The present study aimed to determine appropriate treatment for alopecia areata. We examined the clinical forms of alopecia areata and atopic diathesis and compared the content and results of treatment between 383 patients with hair loss (n=236) and atopic diathesis (n=142) at the time of the first presentation. The types of hair loss were mono, 34; oligo, 60; poly, 146; diffuse, 52; totalis, 15; universalis, 61; and ophasis, 12. Topical squaric acid dibutylester was administered to 138 patients; 126 received local injections of triamcinolone acetonide; and 126 were treated with cryotherapy. The convalescence rate was 23% among all 383 patients, 44% in those who had the mono pattern, and 20% in the others. Oral steroid combined with psoralen plus UVA irradiation was considered for patients with hair loss at the first presentation. The oral steroid was very effective, but the rate of recurrence was high among patients with atopic diathesis. We concluded that oral steroid is not indicated for patients with alopecia areata and atopic diathesis.
We report an 82-year old Japanese woman with cutaneous cryptococcosis. She had a history of rheumatoid arthritis with administration of methotrexate and infliximab. Ulcerations of her tongue and face appeared from July 2009, and she was hospitalized by complaints of both fever and loss of appetite from March 2010. Histological examinations and fungal cultures of ulcerations of tongue and face revealed cryptococcosis. On the basis of the presence of Cryptococcus neoformans in her cerebrospinal fluid, the final diagnosis was cryptococcal meningitis. We administered amphotericin B and flucytosine. the ulcerations of tongue and face achieved complete remission, but these antifungal drugs were insufficient for eliminating the meningitis, so we changed her medication and prescribed voriconazole. With this treatment, the data from cerebrospinal fluid examinations improved.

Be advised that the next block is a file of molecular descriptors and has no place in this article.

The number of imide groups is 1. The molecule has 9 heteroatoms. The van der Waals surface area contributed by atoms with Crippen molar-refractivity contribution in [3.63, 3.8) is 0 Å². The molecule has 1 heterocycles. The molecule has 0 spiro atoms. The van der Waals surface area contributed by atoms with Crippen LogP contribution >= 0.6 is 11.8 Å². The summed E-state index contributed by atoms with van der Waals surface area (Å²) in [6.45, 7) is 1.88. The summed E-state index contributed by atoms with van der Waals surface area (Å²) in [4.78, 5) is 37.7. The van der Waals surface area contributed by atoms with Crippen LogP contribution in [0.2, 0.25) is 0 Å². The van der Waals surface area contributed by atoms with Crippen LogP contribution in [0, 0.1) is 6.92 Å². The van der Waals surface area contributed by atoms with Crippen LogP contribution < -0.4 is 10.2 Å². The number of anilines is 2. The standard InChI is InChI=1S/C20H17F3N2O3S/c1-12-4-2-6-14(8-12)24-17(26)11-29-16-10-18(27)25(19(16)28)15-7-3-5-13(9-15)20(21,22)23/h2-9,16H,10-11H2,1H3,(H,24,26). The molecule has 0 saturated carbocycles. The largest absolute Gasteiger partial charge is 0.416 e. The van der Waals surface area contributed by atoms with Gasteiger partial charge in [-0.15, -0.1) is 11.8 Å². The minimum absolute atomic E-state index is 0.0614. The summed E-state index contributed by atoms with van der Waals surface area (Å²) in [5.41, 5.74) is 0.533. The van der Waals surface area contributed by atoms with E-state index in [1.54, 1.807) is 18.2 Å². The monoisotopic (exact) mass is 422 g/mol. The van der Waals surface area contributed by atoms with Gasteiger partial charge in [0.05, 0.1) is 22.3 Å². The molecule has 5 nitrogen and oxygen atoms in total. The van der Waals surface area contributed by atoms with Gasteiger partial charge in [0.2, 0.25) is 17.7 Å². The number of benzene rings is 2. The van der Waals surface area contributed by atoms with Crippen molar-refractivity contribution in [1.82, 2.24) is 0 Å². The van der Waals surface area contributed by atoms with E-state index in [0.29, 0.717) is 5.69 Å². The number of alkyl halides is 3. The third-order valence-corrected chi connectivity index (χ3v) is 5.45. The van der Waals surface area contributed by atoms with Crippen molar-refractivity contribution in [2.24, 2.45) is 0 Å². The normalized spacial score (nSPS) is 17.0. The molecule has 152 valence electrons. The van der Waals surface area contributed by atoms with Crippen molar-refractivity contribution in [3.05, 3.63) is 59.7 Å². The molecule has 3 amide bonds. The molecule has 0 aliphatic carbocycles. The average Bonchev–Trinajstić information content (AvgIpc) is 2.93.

A 77-year-old man with metastatic renal cell carcinoma was treated with sorafenib (Nexavar®). After 2 months of this therapy, he developed multiple pruritic dome-shaped nodules with light-brownish or lightpinkish color on both forearms. Skin biopsies from 4 lesions revealed keratoacanthoma-type squamous cell carcinomas. The eruption has resolved after cessation of the sorafenib. In recent years, the development of keratoacanthoma and squamous cell carcinoma during sorafenib administration has been reported from other countries. It seems an important adverse event that dermatologists should recognize.